For more than 130 years, Historic Arnolds Park has stood on the shore of West Lake Okoboji. In addition to a vintage amusement park and a public beach, Arnolds Park boasts a museum complex, an excursion boat and several entertainment and event venues, making it a popular summer destination for vacationers from across Iowa and beyond.
In addition to attracting the summer vacation crowd, Arnolds Park receives a tremendous amount of support from the local community at weekly events held year-round. The park welcomes nearly 300,000 guests per year.
The support of the local community was never more apparent than in the late 1990s, when the park was on the verge of being bought out and turned into private development land. The Okoboji community rallied to raise $7 million in six weeks so that the park could be purchased and preserved as a nonprofit organization.
“We’re really fortunate to have such a wonderful treasure that really supports a lot of tourism in our area,” said Jeff Vierkant, who has been the CEO of Arnolds Park since 2018. “That, coupled with the support from our local community, just makes Okoboji a special place.”
Renovating for a Nostalgic Experience
Since Historic Arnolds Park was transformed into a nonprofit organization, it has undergone several renovation projects to restore key components of the park to their former glory. Most recently, the third phase of a $20 million renovation was completed that rebuilt and restored the Majestic Pavilion and the Roof Garden, which host a variety of events each week throughout the year. Currently, the organization is in the process of renovating the park’s lakefront, which will feature a brand-new boardwalk connecting the lakeshore to a promenade that takes guests into downtown Arnolds Park.
As the park continues to undergo renovation and restoration projects, nostalgia is still probably the biggest attraction at the park, according to Vierkant.
“It takes you back to a little bit of a simpler time,” he said. “I would say the amusement park is what really kindles that nostalgia, but all of the properties contribute to that as well.”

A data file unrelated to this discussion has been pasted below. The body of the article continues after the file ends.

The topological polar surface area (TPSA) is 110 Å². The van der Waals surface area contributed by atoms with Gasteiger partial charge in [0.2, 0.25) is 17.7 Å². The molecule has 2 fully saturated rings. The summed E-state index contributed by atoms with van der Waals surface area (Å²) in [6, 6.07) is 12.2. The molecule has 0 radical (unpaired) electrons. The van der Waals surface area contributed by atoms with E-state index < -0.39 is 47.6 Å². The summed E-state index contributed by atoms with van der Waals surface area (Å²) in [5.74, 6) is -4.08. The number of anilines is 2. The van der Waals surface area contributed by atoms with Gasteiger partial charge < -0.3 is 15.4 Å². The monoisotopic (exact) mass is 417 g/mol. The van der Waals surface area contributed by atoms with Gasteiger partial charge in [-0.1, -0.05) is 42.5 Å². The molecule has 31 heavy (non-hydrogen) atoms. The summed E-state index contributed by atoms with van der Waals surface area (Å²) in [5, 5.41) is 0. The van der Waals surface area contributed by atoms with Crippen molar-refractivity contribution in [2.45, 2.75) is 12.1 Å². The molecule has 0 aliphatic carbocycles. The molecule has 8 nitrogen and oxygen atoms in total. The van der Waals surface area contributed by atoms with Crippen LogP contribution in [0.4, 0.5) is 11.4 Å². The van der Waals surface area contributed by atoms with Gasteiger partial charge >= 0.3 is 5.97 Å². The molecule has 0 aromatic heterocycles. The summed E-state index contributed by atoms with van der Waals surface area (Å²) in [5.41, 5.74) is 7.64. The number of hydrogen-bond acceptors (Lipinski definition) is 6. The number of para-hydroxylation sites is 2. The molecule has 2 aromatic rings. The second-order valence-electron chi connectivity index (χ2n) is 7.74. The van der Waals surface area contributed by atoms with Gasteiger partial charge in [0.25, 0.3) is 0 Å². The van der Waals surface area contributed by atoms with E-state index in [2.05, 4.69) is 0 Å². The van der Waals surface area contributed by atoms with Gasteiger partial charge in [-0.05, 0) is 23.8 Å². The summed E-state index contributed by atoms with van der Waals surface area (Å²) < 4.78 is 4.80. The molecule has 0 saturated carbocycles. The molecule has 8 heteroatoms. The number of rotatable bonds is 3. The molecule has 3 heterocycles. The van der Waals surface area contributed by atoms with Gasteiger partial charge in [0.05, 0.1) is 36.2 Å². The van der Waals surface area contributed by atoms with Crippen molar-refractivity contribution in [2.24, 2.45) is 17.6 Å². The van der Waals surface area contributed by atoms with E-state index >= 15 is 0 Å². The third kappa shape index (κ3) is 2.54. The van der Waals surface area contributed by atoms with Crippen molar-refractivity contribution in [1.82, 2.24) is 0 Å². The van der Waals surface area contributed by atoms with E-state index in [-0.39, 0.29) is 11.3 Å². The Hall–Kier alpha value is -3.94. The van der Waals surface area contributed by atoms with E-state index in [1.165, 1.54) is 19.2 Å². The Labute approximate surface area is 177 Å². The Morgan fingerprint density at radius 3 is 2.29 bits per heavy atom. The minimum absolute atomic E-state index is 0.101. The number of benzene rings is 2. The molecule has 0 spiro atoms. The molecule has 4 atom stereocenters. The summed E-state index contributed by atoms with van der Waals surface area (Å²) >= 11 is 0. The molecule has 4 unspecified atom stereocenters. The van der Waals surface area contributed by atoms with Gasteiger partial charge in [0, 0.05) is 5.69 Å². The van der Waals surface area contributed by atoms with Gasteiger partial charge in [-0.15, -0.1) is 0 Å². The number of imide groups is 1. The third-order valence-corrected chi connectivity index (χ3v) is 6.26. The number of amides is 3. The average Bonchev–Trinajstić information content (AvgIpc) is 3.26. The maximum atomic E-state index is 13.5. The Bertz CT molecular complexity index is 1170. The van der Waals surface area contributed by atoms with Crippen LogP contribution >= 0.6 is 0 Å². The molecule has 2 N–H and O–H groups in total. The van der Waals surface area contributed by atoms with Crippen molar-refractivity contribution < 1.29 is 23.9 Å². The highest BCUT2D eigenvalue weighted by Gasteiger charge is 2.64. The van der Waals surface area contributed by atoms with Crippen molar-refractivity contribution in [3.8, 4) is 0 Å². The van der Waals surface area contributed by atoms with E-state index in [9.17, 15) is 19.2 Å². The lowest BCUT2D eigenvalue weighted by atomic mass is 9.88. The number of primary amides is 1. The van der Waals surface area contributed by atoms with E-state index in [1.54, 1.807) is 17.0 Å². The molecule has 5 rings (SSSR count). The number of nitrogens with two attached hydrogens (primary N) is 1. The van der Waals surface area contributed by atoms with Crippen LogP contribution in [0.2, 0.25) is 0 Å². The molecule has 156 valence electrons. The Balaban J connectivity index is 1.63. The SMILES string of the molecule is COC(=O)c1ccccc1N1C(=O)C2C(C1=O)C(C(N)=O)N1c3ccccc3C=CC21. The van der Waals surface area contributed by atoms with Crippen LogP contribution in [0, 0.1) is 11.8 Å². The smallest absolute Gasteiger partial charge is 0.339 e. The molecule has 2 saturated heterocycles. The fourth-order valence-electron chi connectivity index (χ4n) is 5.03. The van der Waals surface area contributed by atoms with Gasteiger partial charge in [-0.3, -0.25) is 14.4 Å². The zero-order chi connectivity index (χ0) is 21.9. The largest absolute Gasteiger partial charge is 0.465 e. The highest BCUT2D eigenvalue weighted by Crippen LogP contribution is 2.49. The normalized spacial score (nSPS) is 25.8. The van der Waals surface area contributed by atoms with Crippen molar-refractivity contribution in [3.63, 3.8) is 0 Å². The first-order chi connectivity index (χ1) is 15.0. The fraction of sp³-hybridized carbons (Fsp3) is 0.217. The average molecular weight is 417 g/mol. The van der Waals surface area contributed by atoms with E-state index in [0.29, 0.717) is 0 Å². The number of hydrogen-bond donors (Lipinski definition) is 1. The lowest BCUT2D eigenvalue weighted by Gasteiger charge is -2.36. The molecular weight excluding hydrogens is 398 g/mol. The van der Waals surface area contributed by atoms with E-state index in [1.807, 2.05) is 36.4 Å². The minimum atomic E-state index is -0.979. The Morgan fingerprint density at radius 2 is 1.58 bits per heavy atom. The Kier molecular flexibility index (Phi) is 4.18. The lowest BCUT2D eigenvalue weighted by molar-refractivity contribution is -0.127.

Every year, many families make Okoboji and the Iowa Great Lakes region their annual summer vacation spot, and the park has been serving many families for multiple generations. This includes Vierkant and his family. He started working at Arnolds Park as a ride operator in the early 1990s while he was in college. In 2005 he moved back to the Okoboji area with his family and was able to pass those experiences on to his children as well.
Working With a Proactive Partner
Northwest Bank has been a community partner to Arnolds Park for many years. In addition to providing financing for renovation projects, as well as business banking and treasury services, Northwest Bank employees and leadership have supported Arnolds Park on a personal level through volunteer hours, contributions and sponsorships.
Former Northwest Bank President Neal Conover has served on the Arnolds Park Foundation board for many years and was heavily involved in the first “Save the Park” campaign. Joe Conover, the current Northwest Bank president, has also served on the board.
“We are very proud of the part we’ve played in helping Arnolds Park continue as an important historical landmark in the Okoboji area,” Joe Conover said.
The coronavirus crisis has put a strain on small businesses and nonprofit organizations all around the world. Brad Jungers, a commercial banker at Northwest Bank, was proactive about helping Arnolds Park receive funding via a Paycheck Protection Program loan. Vierkant said that Jungers reached out to them even before the final regulations for the program were released.
“He provided all of the information we would need for our application so that once they became available, we could submit it right away on the first day,” Vierkant said. “We got a very prompt approval and funding from the loan.”
Arnolds Park has been able to use the PPP funds to continue paying about 30 year-round staff as they ramp up to open the amusement park for the season in late May. Once the park is open, it will employ about 150 people.
With Northwest Bank as one of its partners, Historic Arnolds Park will continue entertaining multiple generations of families this year and beyond.
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